In practical terms, what does this mean? If you have access to good quality, high nutrient, organic food, that’s the best of both worlds. But if you don’t have access to organic foods, or what you can get doesn’t seem that good, choose your food on how flavoursome it is. Don’t judge on how good it looks – with fresh foods, flavour is a better indication of nutrient levels.

To get a bit technical, the “Brix” of a food can be measured, using a tool called a refractometer. It measures the level of sugar in a food. By comparing the Brix of your sample to a chart showing ranges of Brix for that food, you can tell how high the sugar level is. That gives a good indication of the levels of other nutrients. So a sweet cherry, for example, will be high in nutrients, a flavourless one will be low.

If you choose to buy non-organic fruit or vegetables, for whatever reasons, you can reduce the pesticide exposure by good washing. Get some 3% hydrogen peroxide, and plain white or apple cider vinegar, and a pair of clean spray bottles. To wash vegetables or fruit, just spray them well with both the vinegar and the hydrogen peroxide, and leave to sit for a few minutes. Then rinse them off under running water. It doesn’t matter which you use first. You won’t get any lingering taste of vinegar or hydrogen peroxide, and neither is toxic to you if a small amount remains.

As far as meat goes, of primary importance is the animals feed. So grass fed beef or lamb is far more nutritious than grain fed. Here in New Zealand, all our beef and lamb is mainly grass fed. So whether you choose organic or not isn’t as important as making sure you’re buying NZ produce. I would recommend looking for free range if you’re buying pork or chicken though. Chicken that’s been battery farmed, or even worse, fed soy, is best avoided, if possible. And of course, free range eggs are far superior to battery farmed.


AIP Stew

This section is for those are working through the lessons of the cooking course. Otherwise jump straight to the recipes

Optional reading

  • Protein: Nourishing Traditions P26-32
  • Fish: Nourishing Traditions P258-259
  • Poultry: Nourishing Traditions P279
  • Game: Nourishing Traditions P317
  • Beef & Lamb: Nourishing Traditions P329
  • Ground meats: Nourishing Traditions P355
  • Vegetables: Nourishing Traditions P366-367
  • If you want a book dedicated to meat, vegetables and fruit, check out Garden Of Eating, by Rachel Albert-Matesz and Don Matesz.


Make a different style of meat and vegetable dish each night this week. If this is different to your usual style of eating and the kids complain, promise them pizza on Saturday night!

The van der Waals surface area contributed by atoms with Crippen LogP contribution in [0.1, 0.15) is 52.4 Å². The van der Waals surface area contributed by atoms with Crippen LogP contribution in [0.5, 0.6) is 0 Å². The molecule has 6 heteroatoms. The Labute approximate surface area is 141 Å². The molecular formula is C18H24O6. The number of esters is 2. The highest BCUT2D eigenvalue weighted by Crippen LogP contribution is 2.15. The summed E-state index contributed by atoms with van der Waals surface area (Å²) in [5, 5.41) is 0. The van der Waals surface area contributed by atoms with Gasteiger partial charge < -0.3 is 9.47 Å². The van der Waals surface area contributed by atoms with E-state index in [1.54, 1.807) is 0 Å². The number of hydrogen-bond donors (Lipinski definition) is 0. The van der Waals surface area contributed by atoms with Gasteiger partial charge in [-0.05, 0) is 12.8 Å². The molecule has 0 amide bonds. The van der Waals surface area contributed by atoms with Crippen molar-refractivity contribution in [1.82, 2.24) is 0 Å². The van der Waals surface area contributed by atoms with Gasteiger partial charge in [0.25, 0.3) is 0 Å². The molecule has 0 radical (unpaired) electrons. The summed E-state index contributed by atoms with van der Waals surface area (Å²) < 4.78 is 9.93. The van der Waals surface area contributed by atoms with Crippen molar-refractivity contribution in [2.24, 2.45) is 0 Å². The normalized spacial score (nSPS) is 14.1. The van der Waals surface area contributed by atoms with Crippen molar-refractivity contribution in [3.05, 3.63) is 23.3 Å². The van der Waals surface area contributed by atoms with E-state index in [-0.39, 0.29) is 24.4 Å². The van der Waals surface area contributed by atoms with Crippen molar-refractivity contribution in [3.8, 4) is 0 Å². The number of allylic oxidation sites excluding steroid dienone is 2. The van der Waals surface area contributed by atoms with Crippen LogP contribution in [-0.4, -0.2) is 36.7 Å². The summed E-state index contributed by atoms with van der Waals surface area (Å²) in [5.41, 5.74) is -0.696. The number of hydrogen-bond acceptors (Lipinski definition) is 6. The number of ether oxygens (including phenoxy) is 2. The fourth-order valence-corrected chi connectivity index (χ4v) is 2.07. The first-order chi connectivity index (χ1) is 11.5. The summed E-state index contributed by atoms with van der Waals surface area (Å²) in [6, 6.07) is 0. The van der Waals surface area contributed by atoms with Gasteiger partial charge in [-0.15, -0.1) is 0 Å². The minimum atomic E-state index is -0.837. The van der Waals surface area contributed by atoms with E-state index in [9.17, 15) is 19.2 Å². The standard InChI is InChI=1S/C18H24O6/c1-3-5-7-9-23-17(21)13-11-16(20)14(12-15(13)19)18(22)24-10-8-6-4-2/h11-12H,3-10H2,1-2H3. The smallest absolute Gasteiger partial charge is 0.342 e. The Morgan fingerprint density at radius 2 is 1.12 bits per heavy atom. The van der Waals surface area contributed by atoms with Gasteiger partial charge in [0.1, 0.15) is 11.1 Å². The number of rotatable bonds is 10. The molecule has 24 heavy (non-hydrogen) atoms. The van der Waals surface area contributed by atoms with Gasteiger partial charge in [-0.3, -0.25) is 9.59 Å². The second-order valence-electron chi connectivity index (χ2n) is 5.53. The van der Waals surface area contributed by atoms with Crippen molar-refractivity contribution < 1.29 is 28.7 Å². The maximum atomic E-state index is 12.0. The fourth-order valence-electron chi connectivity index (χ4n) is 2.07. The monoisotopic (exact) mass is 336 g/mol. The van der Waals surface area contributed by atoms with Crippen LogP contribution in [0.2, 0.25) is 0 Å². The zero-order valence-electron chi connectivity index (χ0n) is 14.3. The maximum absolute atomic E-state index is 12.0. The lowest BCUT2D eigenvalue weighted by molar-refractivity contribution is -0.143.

A fish dish:

~Panfried fish with Kumera chips       
~Naked Chef’s fish pie       
~Nut crusted fish     

A mince dish:

~Beef patties         
~Pork and sage patties         
~Lamb, mango and parsnip patties       
~Savoury mince         
~Cottage pie     
~Beef chilli       
~Apricot meatloaf     

A stirfry or panfried meal:

~Beef stroganoff       
~Spicy lamb with green beans       
~Ginger cashew chicken       
~Curried sausages         

A stew or casserole:

~Irish stew       
~Pork and kumera       

A roast:

~Lamb knuckles, with roast vegetables & spinach pesto         
~For Christmas: Roast turkey with gluten free stuffing     


  • Expand your repertoire of meals by converting old favourites to whole foods. Mix and match different meats and vegetables to see which you like together.
  • Make a list of the family favourites. This will help with meal planning.



Notes on the Recipes

The recipe suggestions come from a variety of sources. Some are in the recipe blog section of this site, some are from books I may have recommended to you eg Nourishing Traditions (NT) or Gut & Psychology Syndrome (GAPS) and some are from other people’s blogs.

They are marked with the following icons to make it easy to see which ones are suitable for your diet or not suitable       . But you still need to double check each recipe to make sure. Also refer to my Pinterest page for more ideas.

= GAPS or SCD friendly, and mostly suitable for Paleo
= contains grains of some kind (but may be gluten free)
= contains dairy, and there is no dairy free option
= contains eggs, and there is no egg free option
= contains peanuts, cashews, tree nuts or seeds

Suggested Recipes

Meat, sausages, poultry or fish:

Cooked veges, for example:

Salads (Don’t have these yet if you have diarrhoea):

  • See under lunches

Sauces or condiments:

Mince Recipes:

Hamburger patties are quick and easy to cook up, and can be served in a variety of ways:

  • The traditional way, in a hamburger bun, with salad and homemade mayo, chutney or fermented veges. (Convert one of our bread recipes to hamburgers buns by baking in smaller tins.)
  • Replace the bun with a starch free bread
  • Replace the bun with cos lettuce leaves
  • With a selection of cooked starchy and non-starchy vegetables, eg. Kumera chips and steamed broccoli
  • With a large mixed salad

Experiment with different combinations.